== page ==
V.S. Naipaul departs
When a writer passes as did Derek Walcott a couple years ago, and as V.S. Naipaul did on August 11th at the age of 85, their lives continue through their writings. Indeed it was Naipaul who stated: "I am the sum of my books….."
Many of us in Dominica would have read "A House for Mr. Biswas" or more recently "Miguel Street" since "Miguel Street" is an actual English Literature text presently used in some secondary schools on island. I am sure many of these very students are not aware that Naipaul passed or that if they heard they have not related his passing to books that he wrote or they currently study.
Sir Vidiadhar Surajprasad Naipaul was also one of the rare Caribbean nationals who had the distinction of being the recipient of the Nobel Prize for Literature in 2001. Over 30 publications and nine awards later spanning a period of over 50 years, his work came to an end with "The Masque of Africa" published in 2010.
Schools have reopened and I am sure that apart from one or two conscious teachers of English B, nothing will be said or done to draw students' attention to the fact that a great Caribbean personality in the literary field has left us. I know this to be true since that occurred at the passing of Derek Walcott. Therefore, I feel it is incumbent on people like me, a literary individual, to draw readers' attention to Naipaul's passing, particularly as I too teach from his publication and was taught from his books in my youth.
This Trinidadian author of East Indian descent did not only record the lives, aspirations, depravity, myths, customs, achievement, naivety at times of his people but that of rural blacks also. Whether it was immigrants, village life, or religion he captured it all in his mainly Trinidad settings of Mayaro, Fernando, or Port of Spain, the capital, itself.
There was no trumpet sounds, no reflections, no reviews or mad rush to purchase or read Naipaul's or Walcott's publications as was done with CD sales when Michael Jackson or Prince passed. No radio stations played music for the entire day or week as was done when Marley or Jeff Joseph moved on. It's just the silence of their pens or muted typewriters or computers punching off letters which evoke imagery, metaphors, simile, satire, pun; a feast for the five senses.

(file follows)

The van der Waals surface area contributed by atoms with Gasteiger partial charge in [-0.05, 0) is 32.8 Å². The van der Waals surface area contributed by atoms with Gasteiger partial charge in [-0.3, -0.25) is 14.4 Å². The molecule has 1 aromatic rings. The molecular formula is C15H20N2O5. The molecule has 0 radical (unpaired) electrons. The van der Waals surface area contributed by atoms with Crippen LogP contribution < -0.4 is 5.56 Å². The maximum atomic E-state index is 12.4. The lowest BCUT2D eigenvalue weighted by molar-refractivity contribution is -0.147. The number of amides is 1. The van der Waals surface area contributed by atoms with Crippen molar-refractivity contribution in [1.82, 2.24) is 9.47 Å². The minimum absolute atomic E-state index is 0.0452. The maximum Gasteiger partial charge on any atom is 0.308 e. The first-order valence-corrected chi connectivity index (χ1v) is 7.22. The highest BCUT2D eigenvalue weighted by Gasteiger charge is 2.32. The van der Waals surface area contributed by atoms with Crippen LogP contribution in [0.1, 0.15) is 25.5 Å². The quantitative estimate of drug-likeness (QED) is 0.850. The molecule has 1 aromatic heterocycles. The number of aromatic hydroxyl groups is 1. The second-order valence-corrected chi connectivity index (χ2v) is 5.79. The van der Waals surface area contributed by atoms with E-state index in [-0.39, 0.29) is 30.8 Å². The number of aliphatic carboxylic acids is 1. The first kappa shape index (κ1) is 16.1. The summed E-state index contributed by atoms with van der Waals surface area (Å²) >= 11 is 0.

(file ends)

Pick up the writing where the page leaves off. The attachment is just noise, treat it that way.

Only one thing remains long after flesh rots away and bones disintegrate-the publications. Usually, these books provide direction and hope, make us smile or move us to anger or tears. They are all instructive in their various characters and storylines which actually mirror and define us as a people.
Who then would dare open one of Naipaul's books and read? Who would even challenge themselves to read anything save for WhatsApp or Facebook messages? Maybe with today's busy schedule, we don't have the time for a cover to cover read so probably a newspaper headline story is just enough.
However, when we don't read, we deprive the mind of the day-to-day exercise it deserves for healthy living. How can one really intelligently discuss issues or form opinions? This is manifested in our talk show programmes and socio-political discourse.
My greatest loss during Maria was not physical but the sentimental value I attached to my library. All disappeared, including my much- cherished Frontline publications and a host of text books on management and marketing. It is with the power of the mind that ideas are formed and molded, where dreams and aspirations take shape. Just as one has to be in shape physically, the mind needs exercise and books are the treadmills which help sculpt and shape.
I am happy that V.S. Naipaul, through his writings helped shape my thoughts and stretched my imagination at a very early stage of my development, so much so I feel comfortable at imparting to others whom I trust will also feel the impact- not only of his writings but of all those who contribute to the region's literary landscape.
May his soul rest in peace.